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Maritime

Port Volumes Rising; No Impact Yet From Suez Canal Disruption

By Christina Haley O'Neal, posted Mar 26, 2021
N.C. Ports volumes are rising despite impacts from the COVID-19 pandemic. (File photo)
N.C. Ports officials have said port volumes are improving after feeling the impact of the COVID-19 pandemic.

The Port of Wilmington is trending above what was expected for this time of year in both refrigerated cargo and intermodal cargo through the Queen City Express, Brian Clark, N.C. Ports executive director, said Thursday. 

Clark gave a recent update on port activities, including Port of Wilmington volumes, during the monthly meeting of the N.C. Ports Authority on Thursday.

“As of last week, our refrigerated container volume is tracking about 19% over budget. If you recall, early in the year, our volumes were dropping off because of the COVID impact,” Clark said. “We've seen a very recent surge of volume both import and export. And on our intermodal rail volume, we’re actually tracking at 31% over budget. The business development team and the ops team have been doing a tremendous job, generating new leads handling volume, and delivering the levels of service that our customers are expecting.”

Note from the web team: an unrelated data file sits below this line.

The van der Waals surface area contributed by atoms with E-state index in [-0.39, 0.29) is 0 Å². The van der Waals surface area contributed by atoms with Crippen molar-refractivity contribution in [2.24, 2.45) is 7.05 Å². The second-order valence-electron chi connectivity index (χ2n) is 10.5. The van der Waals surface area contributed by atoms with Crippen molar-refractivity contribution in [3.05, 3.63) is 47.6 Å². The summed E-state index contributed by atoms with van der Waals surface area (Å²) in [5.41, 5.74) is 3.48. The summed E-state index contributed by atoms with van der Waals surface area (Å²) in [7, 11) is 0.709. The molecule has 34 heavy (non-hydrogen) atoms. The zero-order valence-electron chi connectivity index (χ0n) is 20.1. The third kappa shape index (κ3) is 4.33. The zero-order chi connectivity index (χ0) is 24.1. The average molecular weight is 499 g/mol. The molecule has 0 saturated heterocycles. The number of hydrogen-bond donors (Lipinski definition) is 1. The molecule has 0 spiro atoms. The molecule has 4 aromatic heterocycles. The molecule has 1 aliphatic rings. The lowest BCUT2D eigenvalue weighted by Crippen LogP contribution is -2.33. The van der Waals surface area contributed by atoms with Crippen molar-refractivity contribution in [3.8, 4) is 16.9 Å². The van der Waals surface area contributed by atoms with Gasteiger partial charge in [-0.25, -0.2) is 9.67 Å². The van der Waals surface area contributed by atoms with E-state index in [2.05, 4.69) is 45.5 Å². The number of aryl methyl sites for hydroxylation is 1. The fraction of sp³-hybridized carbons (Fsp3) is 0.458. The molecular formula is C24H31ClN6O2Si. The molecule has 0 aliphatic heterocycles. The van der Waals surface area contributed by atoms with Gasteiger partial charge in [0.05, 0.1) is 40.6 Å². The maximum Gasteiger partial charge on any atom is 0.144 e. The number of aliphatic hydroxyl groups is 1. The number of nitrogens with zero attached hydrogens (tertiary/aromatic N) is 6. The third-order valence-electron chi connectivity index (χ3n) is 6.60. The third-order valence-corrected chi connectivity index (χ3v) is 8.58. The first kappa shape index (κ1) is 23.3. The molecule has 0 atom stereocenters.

The intermodal growth has been over the Queen City Express, an intermodal rail connection with Jacksonville, Florida-based CSX that runs between the Port of Wilmington and the Charlotte Inland Port in Charlotte.

Meanwhile, volumes to the Port of Wilmington are not yet seeing any impact from the latest problem in the shipping world; the grounding of the large containership the Ever Given, which is operated by Taiwan's Evergreen Marine.

The container cargo vessel became pinned sideways across the Suez Canal, effectively blocking the navigational channel. Attempts are being made to get the vessel moving.

National news reports suggest the economic impacts of the blocked waterway, which carries some of the world's shipping trade through the canal instead of navigating the long journey around Africa, are mounting.

Ports officials, however, said in an email Friday that “there’s no impact to us in terms of the Ever Given situation.”

A portion of the shipping trade from Asian Trans-Pacific services to the East Coast goes through the Suez Canal, said Hans Bean, chief commercial officer at N.C. Ports.

The recent block of the canal is something that gives N.C. Ports a "door opening" to some new supply chains and a chance to provide customers with alternative and redundant backup solutions to some of the issues facing the global shipping trade today, he said.

This disruption, along with the impacts of the COVID-19 pandemic and West Coast delays, is pushing some global companies to bring in more requests in evaluations for network redesign and stress testing to N.C. Ports; more so than in the past decade, Bean said.

“From a positive standpoint, we are in the market, providing those options and mitigation solutions. At the same time,” Bean said. “I think it's definitely the inflection point for a lot of businesses.”
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